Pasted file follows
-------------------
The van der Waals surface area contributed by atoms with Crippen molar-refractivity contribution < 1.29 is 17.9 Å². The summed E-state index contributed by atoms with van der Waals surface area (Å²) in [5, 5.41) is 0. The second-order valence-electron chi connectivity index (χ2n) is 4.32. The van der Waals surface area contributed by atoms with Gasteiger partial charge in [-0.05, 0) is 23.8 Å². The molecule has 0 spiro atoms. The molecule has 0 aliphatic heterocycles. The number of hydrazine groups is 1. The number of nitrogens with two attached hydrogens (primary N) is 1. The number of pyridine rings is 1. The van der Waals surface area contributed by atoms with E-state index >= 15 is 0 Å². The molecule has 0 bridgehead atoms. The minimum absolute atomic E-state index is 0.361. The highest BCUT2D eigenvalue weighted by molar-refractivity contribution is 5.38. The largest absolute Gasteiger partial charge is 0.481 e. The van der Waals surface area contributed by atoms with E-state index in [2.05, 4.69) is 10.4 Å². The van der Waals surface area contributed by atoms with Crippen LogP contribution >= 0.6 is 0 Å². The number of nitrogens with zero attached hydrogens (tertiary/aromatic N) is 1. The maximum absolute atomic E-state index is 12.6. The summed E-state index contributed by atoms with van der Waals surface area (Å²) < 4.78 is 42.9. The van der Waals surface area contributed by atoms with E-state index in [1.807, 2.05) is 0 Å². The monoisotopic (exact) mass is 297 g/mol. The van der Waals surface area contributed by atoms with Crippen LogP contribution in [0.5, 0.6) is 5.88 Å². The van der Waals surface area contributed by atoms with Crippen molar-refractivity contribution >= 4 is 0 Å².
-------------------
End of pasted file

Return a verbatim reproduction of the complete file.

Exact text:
The van der Waals surface area contributed by atoms with Crippen molar-refractivity contribution < 1.29 is 17.9 Å². The summed E-state index contributed by atoms with van der Waals surface area (Å²) in [5, 5.41) is 0. The second-order valence-electron chi connectivity index (χ2n) is 4.32. The van der Waals surface area contributed by atoms with Gasteiger partial charge in [-0.05, 0) is 23.8 Å². The molecule has 0 spiro atoms. The molecule has 0 aliphatic heterocycles. The number of hydrazine groups is 1. The number of nitrogens with two attached hydrogens (primary N) is 1. The number of pyridine rings is 1. The van der Waals surface area contributed by atoms with E-state index >= 15 is 0 Å². The molecule has 0 bridgehead atoms. The minimum absolute atomic E-state index is 0.361. The highest BCUT2D eigenvalue weighted by molar-refractivity contribution is 5.38. The largest absolute Gasteiger partial charge is 0.481 e. The van der Waals surface area contributed by atoms with E-state index in [2.05, 4.69) is 10.4 Å². The van der Waals surface area contributed by atoms with Crippen LogP contribution >= 0.6 is 0 Å². The number of nitrogens with zero attached hydrogens (tertiary/aromatic N) is 1. The maximum absolute atomic E-state index is 12.6. The summed E-state index contributed by atoms with van der Waals surface area (Å²) < 4.78 is 42.9. The van der Waals surface area contributed by atoms with E-state index in [1.807, 2.05) is 0 Å². The monoisotopic (exact) mass is 297 g/mol. The van der Waals surface area contributed by atoms with Crippen LogP contribution in [0.5, 0.6) is 5.88 Å². The van der Waals surface area contributed by atoms with Crippen molar-refractivity contribution >= 4 is 0 Å².